Preservatives and Antioxidants
Methionine, cysteine, tryptophan, tyrosine, and histi-dine are amino acids that are readily oxidized (Table 4). Proteins rich in these amino acids are liable to oxidative degradation. Replacement of oxygen by inert gases in the vials helps to reduce oxidative stress. Moreover, the addition of antiox-idants such as ascorbic acid or acetylcysteine can be considered. Interestingly, destabilizing effects on proteins have been described for antioxidants as well (Vemuri et al., 1993b). Ascorbic acid, for example, can act as an oxidant in the presence of a number of heavy metals.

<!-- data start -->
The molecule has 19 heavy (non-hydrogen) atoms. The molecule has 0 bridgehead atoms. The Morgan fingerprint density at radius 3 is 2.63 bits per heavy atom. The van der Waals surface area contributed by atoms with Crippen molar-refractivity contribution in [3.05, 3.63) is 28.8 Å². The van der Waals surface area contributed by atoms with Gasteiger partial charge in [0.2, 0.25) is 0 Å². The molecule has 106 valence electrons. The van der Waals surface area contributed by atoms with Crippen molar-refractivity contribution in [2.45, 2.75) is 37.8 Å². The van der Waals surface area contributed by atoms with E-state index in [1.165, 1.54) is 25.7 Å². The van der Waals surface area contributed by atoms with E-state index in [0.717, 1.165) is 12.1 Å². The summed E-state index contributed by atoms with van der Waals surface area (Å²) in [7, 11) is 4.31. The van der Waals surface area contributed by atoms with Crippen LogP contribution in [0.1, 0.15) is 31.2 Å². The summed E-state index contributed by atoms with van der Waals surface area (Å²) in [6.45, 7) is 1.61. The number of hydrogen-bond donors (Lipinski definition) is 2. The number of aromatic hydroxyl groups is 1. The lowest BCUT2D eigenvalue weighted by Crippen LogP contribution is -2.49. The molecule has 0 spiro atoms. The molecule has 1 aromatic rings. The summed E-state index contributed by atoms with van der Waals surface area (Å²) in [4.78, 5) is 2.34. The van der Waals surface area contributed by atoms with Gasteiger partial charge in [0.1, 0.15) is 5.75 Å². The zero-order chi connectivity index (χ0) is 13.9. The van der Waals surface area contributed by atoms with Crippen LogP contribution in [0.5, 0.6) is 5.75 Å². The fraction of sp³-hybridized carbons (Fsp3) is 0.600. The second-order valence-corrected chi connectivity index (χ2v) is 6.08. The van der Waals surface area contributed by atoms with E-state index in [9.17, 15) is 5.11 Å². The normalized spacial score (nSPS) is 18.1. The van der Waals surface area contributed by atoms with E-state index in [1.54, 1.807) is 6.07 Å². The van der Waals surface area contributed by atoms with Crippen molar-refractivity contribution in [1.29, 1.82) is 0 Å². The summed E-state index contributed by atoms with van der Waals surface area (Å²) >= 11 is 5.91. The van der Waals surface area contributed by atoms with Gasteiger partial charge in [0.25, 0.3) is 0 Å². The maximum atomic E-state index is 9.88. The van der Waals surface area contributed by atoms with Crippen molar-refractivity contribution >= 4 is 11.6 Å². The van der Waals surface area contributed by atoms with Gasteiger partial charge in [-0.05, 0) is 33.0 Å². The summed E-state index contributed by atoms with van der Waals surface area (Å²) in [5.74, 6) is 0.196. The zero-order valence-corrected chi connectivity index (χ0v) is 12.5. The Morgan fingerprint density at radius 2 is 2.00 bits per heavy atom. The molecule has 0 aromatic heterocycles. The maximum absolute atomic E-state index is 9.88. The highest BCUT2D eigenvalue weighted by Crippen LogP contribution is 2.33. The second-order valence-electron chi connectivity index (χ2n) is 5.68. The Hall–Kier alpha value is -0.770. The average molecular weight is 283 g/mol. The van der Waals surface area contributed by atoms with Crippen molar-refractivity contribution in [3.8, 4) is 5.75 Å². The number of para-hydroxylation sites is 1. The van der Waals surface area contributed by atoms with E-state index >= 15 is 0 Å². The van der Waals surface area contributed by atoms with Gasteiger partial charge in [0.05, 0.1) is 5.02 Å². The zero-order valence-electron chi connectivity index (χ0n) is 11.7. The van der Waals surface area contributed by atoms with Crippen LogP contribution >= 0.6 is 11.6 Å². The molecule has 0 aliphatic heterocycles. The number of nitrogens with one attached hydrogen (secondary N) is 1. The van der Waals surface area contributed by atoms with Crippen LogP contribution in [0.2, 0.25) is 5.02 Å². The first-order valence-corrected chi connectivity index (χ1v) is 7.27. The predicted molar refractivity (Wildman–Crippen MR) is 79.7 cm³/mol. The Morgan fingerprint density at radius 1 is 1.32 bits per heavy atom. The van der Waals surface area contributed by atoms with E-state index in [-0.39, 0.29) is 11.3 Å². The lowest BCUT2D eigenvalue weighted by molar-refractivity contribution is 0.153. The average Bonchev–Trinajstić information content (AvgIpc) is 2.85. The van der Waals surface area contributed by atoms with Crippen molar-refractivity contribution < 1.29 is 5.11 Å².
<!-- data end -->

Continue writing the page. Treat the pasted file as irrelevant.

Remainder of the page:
Certain proteins are formulated in containers designed for multiple injection schemes. After admin-istering the first dose, contamination with microor-ganisms may occur and preservatives are needed to minimize growth. Usually, these preservatives are present in concentrations that are bacteriostatic rather than bactericidal in nature. Antimicrobial agents mentioned in the USP 29 are the mercury-containing phenylmercuric nitrate and thimerosal and p-hydro-xybenzoic acids, phenol, benzyl alcohol and chlor-obutanol (USP 29; Groves, 1988; Pearlman and Bewley, 1993). The use of mercury containing pre-servatives is presently under discussion (FDA, 2006).